This week has been more optimistic than the majority of 2020, lifted by positive news on the development of the long-awaited COVID-19 vaccines. Moderna, an American biotechnology company, reported an efficacy rate of nearly 95%, a week after similar results were announced by a rival candidate vaccine, BioNtech. These encouraging announcements boosted the likelihood that a vaccine will be distributed soon, buoying equity markets around the world. Some of the best performing indices were those in Europe, which had previously suffered weeks of decline as growing numbers of COVID-19 cases prompted further economic restrictions.
Despite the good news, several European countries have implemented more severe restrictions, as cases of COVID-19 continue to rise rapidly. Earlier this week, Austria took the unpopular step of closing schools and non-essential shops, while Scotland announced that eleven local authority areas will be subject to level four restrictions from today, and non-essential travel into or out of these areas will soon be made illegal.
Those moves follow the reimposition of restrictions in the Netherlands, Belgium, France and Germany, where COVID-19 cases have now started to come back down, as illustrated in the right-hand pane of the chart below. But elsewhere in Europe cases continue to rise, as shown on the left-hand side of the chart below.
Although rising infections are not limited to Europe, cases here accounted for 45% of the 4 million new cases identified worldwide over the past week, down from more than 50% in the previous week as the US’s share swells. While that has been driven by increased testing in Europe relative to elsewhere (first chart below), the share of tests returning a positive result has also risen (second chart below).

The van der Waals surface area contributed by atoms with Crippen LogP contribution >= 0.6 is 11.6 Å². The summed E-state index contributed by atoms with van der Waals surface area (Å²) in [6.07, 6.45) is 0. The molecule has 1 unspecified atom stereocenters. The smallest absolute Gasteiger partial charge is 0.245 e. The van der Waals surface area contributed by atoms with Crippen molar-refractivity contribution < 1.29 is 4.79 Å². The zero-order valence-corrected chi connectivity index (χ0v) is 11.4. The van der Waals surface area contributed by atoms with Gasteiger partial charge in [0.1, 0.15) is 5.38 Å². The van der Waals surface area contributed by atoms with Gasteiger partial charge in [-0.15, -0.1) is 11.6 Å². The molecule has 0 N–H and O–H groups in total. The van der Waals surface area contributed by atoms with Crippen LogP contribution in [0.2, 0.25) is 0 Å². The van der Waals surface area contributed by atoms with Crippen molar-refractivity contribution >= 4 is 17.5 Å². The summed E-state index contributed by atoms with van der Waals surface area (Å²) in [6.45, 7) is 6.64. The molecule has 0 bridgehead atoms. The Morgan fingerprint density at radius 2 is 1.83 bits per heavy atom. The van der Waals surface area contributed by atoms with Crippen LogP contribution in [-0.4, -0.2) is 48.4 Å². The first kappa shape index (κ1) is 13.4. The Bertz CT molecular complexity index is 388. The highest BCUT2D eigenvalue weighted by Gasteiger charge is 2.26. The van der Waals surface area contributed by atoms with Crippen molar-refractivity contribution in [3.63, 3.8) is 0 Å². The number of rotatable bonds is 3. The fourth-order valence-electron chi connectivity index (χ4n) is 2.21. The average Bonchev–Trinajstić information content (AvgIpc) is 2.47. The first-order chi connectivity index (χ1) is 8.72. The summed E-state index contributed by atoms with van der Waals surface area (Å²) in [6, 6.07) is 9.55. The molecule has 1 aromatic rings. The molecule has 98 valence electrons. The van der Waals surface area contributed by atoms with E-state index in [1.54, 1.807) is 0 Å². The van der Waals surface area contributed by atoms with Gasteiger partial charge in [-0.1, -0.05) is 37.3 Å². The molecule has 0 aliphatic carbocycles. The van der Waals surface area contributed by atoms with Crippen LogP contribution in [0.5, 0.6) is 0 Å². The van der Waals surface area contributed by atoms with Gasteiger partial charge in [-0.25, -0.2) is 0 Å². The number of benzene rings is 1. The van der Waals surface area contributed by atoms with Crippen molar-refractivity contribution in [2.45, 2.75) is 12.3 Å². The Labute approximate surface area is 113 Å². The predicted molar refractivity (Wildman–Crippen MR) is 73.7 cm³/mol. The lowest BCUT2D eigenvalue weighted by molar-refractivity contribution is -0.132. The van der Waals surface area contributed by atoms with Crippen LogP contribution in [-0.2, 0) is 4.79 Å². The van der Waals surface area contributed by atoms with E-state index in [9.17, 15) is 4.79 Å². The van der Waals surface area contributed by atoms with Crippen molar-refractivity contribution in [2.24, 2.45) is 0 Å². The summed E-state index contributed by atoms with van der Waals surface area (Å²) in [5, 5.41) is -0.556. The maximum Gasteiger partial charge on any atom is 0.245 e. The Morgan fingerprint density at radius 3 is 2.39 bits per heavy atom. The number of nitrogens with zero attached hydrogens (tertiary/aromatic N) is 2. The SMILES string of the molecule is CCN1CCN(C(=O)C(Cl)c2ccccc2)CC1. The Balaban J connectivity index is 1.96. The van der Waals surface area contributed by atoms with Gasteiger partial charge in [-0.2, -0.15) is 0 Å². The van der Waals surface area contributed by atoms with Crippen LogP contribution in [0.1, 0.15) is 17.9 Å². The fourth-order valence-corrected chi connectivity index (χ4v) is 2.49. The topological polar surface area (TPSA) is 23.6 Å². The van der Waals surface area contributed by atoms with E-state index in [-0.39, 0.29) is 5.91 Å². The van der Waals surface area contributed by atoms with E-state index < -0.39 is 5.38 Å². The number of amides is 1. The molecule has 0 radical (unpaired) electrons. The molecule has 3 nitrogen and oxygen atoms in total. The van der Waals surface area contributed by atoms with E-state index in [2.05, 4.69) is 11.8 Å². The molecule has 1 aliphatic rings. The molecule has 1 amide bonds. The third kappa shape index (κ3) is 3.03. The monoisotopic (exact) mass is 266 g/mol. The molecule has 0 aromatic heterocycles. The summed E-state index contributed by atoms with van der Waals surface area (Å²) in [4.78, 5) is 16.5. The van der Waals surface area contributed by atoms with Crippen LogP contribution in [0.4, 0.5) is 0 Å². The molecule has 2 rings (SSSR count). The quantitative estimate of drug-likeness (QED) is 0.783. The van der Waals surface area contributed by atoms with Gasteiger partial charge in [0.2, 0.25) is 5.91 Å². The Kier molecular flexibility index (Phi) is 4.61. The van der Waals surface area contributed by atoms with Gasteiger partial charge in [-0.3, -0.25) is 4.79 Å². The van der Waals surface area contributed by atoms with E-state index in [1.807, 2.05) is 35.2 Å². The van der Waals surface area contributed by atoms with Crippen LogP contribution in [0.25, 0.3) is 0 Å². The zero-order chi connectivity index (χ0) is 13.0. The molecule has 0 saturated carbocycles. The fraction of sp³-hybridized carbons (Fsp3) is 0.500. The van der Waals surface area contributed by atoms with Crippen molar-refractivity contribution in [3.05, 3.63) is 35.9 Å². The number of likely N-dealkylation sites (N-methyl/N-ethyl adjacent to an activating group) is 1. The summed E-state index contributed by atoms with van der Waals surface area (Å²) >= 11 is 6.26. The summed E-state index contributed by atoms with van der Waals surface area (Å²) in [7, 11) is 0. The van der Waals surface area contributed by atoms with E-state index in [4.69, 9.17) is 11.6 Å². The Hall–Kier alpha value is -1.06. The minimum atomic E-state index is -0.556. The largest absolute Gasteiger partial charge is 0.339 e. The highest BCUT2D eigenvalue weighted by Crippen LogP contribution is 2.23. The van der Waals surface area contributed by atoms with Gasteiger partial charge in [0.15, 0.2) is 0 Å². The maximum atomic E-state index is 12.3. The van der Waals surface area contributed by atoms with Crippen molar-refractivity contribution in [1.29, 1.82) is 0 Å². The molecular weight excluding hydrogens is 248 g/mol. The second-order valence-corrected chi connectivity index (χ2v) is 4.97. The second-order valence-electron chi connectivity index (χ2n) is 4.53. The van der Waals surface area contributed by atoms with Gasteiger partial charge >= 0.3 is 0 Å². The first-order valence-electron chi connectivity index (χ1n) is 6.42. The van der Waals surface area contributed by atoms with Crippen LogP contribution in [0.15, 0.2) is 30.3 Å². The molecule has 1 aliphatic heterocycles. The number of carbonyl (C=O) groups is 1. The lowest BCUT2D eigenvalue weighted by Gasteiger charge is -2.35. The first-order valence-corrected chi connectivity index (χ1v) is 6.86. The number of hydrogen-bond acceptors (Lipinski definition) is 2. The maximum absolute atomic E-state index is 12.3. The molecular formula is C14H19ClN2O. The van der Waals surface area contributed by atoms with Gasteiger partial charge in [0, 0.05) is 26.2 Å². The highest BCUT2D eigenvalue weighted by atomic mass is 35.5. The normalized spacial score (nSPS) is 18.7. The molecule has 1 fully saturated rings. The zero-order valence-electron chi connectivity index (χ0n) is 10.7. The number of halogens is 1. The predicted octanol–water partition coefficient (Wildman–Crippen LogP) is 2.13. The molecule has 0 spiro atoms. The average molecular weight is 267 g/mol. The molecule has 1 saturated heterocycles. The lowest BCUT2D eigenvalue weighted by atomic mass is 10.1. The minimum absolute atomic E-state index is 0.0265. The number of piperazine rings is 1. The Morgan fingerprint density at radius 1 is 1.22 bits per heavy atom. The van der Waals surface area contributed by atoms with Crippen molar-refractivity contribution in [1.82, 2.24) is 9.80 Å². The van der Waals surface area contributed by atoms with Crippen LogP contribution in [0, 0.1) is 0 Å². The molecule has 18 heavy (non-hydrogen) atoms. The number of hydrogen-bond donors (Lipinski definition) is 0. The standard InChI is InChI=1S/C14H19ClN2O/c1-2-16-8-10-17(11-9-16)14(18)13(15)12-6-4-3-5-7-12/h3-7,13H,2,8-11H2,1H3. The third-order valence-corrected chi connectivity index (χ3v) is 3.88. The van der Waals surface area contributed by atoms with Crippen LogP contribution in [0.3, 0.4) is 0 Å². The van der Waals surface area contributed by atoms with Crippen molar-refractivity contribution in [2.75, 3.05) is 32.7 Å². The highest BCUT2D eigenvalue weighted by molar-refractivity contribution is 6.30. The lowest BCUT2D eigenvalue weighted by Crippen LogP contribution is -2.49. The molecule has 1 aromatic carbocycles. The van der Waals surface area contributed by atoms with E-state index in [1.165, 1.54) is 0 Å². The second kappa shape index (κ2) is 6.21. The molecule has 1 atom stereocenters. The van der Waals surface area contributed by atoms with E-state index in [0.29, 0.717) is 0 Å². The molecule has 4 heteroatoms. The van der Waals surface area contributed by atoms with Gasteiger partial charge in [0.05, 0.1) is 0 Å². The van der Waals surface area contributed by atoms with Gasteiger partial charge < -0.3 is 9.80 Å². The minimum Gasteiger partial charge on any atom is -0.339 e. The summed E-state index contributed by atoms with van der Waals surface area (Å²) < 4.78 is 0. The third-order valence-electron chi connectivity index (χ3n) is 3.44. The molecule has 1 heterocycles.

According to the World Health Organisation, a positive rate of less than 5% is an indication that the epidemic is under control. Notably, all countries shown in the chart have a rate above 5%, with levels above those seen in spring: implying, at least on this metric, that the outbreak is now more widespread than at any previous point. The only exceptions are the UK and Italy, where positive test rates remain below the highs seen earlier in the year.
But neither the UK nor Italy look so favourable in terms of daily deaths attributed to COVID, with almost 600 people in the UK dying on Tuesday for COVID-related reasons — the highest daily total since mid-May. On the same day, Italy’s toll of 731 deaths was the highest it had been since the beginning of April, when the country was in full national lockdown.
With many countries struggling to contain the virus, and lockdowns reimposed across much of Europe, it is likely that European output will shrink in the final quarter of 2020. The extent to which it shrinks will depend on the length and severity of the lockdowns in place, as well as adherence to them. So far, with lockdown conditions less severe than those imposed in March and with adherence seemingly slipping in most European countries, the negative impact on the economy is likely to be much weaker than during the first wave.
Even so, INSEE — the French national bureau of statistics — estimated earlier this week that France’s economic output will contract by anywhere between 2.5% and 6.0% in the final quarter. At the extreme, that will leave output around 10% below its pre-Covid level, shifting France from what has been a ‘V-shaped’ recovery onto a ‘W-shaped’ trajectory.
Our Economic Sentiment Indicator, which distils information from numerous consumer and business surveys in order to provide a gauge of underlying economic activity in France, suggests that the downturn might not be quite as extreme, having softened a little in October but remaining above zero — the threshold which signals potential economic expansion or contraction.
Arguably, November’s data will be key, with the new restrictions on movement having come into force at the very end of October. For now, our Economic Sentiment Indicators for both France and elsewhere remain above the levels seen during the first outbreak, as shown in the chart below.
 Currently, we have Q3 GDP data for 31 countries. Of these, France was the top performer, with quarterly growth of 18%.
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